FIFTY3 FRIDAYS: IS THIS THE REAL LIFE
One of the pleasures of writing this column is that scarcely a week goes by when I am not entranced by an artiste or two entirely new to me. Once more I have the good offices of Fresh on the Net’s Listening Post to thank for highlighting a prodigious young talent, Cathy Jain. She has led a cosmopolitan life to date; born in Salford, brought up in China, then spending a year in Australia before moving back here three years ago. At the age of just 16 the college student has already clocked single no. 3, “Green Screen”, and what a gem it is too. Putting a modern spin on the age-old appearance versus reality theme, she noted: “It is about what it’s like trying to find genuine feelings when we spend so much of our lives in a virtual world. It’s an odd feeling that I’ve felt myself so I developed it and wrote about getting lost in what’s real and what isn’t, and I thought the green screen was a perfect metaphor for this.”
The melodic progressions in “Green Screen” are beautifully realised and topped by Cathy Jain’s honeyed multi-layered vocals. It’s a combination that doesn’t give rise to easy comparisons though there is something in her delivery and in the mood of the song that puts me in mind of Stephanie Dosen; especially thinking back to her Snowbird collaboration with Simon Raymonde, which resulted in the exceptional 2014 album, Moon.
Many of Cathy Jain’s songs take their cue from how young people present themselves to others; how on the one hand they can feel really strong and confident yet at the same time suffer from insecurity and inexperience that can make you feel alone. Her musical partner is the multimedia artiste and producer Heron @ Cracked Analogue who is currently based in Goa and so has worked with Jain remotely through the pandemic. The pair has another song ready to go and a couple more in the pipeline while Jain herself has more than a dozen other songs either recorded acoustically or worked on with producers in far flung places from Canada to Guildford!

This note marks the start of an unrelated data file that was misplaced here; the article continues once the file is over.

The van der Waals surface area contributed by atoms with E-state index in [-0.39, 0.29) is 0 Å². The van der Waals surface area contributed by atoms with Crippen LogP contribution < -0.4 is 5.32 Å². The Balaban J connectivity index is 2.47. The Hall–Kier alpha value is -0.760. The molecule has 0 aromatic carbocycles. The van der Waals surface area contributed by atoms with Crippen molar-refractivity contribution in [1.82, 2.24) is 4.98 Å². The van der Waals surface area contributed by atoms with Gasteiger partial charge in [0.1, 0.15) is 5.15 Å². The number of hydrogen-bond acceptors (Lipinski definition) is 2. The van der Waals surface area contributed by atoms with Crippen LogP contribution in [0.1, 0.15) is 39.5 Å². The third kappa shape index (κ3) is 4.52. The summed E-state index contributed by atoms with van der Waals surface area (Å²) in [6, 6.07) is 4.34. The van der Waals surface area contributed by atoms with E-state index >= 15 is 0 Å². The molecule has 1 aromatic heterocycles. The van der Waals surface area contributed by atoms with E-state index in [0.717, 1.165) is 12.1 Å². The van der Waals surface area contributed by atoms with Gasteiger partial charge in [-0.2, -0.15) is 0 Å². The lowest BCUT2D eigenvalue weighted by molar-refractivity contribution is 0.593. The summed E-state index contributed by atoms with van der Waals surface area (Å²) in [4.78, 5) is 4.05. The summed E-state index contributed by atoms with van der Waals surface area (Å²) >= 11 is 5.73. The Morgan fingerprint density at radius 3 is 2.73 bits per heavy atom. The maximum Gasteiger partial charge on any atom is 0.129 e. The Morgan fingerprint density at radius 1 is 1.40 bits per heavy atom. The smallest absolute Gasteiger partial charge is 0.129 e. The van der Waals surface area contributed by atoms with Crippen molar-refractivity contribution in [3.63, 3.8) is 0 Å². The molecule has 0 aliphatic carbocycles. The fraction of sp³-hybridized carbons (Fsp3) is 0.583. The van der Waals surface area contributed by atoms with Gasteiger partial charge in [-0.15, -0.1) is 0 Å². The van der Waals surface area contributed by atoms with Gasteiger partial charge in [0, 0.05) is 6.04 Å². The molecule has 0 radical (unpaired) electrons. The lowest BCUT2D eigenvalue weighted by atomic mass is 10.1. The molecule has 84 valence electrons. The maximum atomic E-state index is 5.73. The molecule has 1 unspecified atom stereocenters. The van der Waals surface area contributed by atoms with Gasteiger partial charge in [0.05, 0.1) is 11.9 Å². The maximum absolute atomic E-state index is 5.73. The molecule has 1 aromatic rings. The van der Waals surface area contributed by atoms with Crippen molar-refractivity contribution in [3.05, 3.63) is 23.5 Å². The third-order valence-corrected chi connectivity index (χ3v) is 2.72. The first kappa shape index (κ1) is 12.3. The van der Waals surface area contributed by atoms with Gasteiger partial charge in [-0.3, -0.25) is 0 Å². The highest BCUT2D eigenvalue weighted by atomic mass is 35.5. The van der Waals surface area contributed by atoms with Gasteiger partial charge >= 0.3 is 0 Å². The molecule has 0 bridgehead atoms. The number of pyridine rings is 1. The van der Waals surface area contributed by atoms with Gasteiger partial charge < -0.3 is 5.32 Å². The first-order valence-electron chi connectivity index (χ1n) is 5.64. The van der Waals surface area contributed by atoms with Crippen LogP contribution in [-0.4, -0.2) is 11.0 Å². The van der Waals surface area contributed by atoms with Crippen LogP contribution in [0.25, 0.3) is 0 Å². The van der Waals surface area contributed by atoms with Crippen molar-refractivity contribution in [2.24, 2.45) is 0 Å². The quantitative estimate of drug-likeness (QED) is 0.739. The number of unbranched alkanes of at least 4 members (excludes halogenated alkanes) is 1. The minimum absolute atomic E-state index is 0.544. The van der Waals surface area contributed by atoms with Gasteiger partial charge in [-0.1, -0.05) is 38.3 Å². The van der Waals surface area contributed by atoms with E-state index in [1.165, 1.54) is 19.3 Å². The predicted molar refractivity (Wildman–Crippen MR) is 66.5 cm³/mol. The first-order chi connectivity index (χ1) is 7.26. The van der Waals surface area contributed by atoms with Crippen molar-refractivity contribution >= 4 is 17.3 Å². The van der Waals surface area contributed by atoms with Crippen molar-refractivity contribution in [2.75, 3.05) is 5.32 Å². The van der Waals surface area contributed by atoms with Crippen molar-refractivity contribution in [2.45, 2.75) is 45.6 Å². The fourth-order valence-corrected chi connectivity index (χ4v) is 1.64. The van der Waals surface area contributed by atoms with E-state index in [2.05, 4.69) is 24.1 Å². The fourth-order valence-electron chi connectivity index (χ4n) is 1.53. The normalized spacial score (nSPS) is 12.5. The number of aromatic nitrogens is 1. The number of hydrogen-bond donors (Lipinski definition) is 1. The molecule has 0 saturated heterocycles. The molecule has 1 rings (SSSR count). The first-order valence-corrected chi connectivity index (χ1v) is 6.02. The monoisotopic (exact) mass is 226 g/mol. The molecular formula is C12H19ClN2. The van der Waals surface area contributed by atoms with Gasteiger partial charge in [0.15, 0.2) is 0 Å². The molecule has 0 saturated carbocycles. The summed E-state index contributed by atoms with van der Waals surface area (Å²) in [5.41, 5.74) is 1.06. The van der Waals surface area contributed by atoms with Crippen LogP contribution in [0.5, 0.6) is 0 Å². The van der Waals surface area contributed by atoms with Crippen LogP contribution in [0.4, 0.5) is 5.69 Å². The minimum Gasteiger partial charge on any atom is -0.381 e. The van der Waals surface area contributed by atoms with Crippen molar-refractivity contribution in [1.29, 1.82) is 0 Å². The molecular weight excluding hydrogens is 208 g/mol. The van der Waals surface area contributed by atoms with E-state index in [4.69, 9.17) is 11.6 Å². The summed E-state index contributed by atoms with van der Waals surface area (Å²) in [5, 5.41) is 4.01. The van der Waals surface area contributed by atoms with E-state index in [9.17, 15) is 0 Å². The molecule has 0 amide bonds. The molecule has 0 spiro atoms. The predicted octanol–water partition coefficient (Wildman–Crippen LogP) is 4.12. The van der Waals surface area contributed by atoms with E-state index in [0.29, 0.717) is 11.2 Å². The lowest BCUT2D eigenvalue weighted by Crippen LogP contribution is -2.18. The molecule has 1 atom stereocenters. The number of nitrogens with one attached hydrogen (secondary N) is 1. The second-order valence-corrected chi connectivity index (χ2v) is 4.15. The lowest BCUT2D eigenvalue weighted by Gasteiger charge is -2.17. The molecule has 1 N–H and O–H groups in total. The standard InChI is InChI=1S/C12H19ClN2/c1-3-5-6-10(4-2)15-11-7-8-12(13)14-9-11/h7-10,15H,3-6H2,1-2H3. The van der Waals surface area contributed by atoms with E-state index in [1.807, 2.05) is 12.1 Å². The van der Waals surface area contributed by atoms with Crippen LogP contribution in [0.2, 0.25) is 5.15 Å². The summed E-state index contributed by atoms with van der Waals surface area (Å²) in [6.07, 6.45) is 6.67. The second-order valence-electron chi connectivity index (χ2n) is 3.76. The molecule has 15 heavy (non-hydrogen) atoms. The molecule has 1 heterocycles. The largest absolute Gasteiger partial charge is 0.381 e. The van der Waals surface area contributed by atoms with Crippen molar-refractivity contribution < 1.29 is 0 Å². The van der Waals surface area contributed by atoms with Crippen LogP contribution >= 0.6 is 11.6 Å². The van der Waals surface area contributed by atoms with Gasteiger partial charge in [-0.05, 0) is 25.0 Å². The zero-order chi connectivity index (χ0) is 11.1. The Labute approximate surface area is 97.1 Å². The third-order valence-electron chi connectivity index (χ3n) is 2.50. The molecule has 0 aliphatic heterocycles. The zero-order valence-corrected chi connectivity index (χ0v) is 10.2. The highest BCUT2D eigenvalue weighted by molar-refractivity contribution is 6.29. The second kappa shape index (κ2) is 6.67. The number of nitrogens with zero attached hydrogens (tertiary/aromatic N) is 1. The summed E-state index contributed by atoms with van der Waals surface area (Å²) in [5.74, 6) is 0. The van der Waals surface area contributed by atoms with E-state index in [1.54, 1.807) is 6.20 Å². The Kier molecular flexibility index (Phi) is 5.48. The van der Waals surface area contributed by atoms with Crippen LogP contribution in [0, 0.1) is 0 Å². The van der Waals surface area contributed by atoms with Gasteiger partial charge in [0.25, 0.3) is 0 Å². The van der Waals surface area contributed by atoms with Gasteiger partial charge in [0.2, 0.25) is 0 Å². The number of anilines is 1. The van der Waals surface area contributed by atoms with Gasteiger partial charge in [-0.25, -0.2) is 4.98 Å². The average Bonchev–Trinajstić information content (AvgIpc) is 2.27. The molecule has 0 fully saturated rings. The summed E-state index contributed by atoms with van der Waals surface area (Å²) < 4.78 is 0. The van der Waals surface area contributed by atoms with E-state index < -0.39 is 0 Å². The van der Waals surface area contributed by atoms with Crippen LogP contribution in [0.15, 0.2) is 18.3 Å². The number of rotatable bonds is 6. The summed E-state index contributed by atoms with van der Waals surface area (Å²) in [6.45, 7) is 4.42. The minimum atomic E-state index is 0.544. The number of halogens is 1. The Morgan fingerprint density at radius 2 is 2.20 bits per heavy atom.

Equally dazzling this week came forth Bobby West with the outstanding “All My Years”. He grew up in the suburb of Anfield, home of Liverpool FC, and made his first foray into music when forming the band Broken Men, who had some success touring England and Russia, and later Europe, supporting Echo and The Bunnymen. Hearing the opening verse, I was beguiled into initially thinking this must be a new Richard Hawley song. Certainly, West shares much common ground with the Sheffield son in terms of his immensely rich baritone voice and choice of atmospheric instrumentation as guitars shimmer and piano resonates. As the song develops though West’s voice takes on its own personality and gains such power that you are easily convinced that the man has the blues as he plots a dark-edged tale.
“All My Years” began life when West’s writing partner showed him a rough demo of some Hammond organ chords with a glockenspiel melody on top. “My initial thoughts were that it sounded like a lullaby, and that it would fit with a poem I had recently written for my girlfriend (apologising to her for being a miserable git!)” West explains. “It was one of the earliest ideas we actualised in this project, so it has been central to creating the sound of everything else we’ve done since.” On the strength of this finely crafted song, we look forward to more glimpses of his authentic world.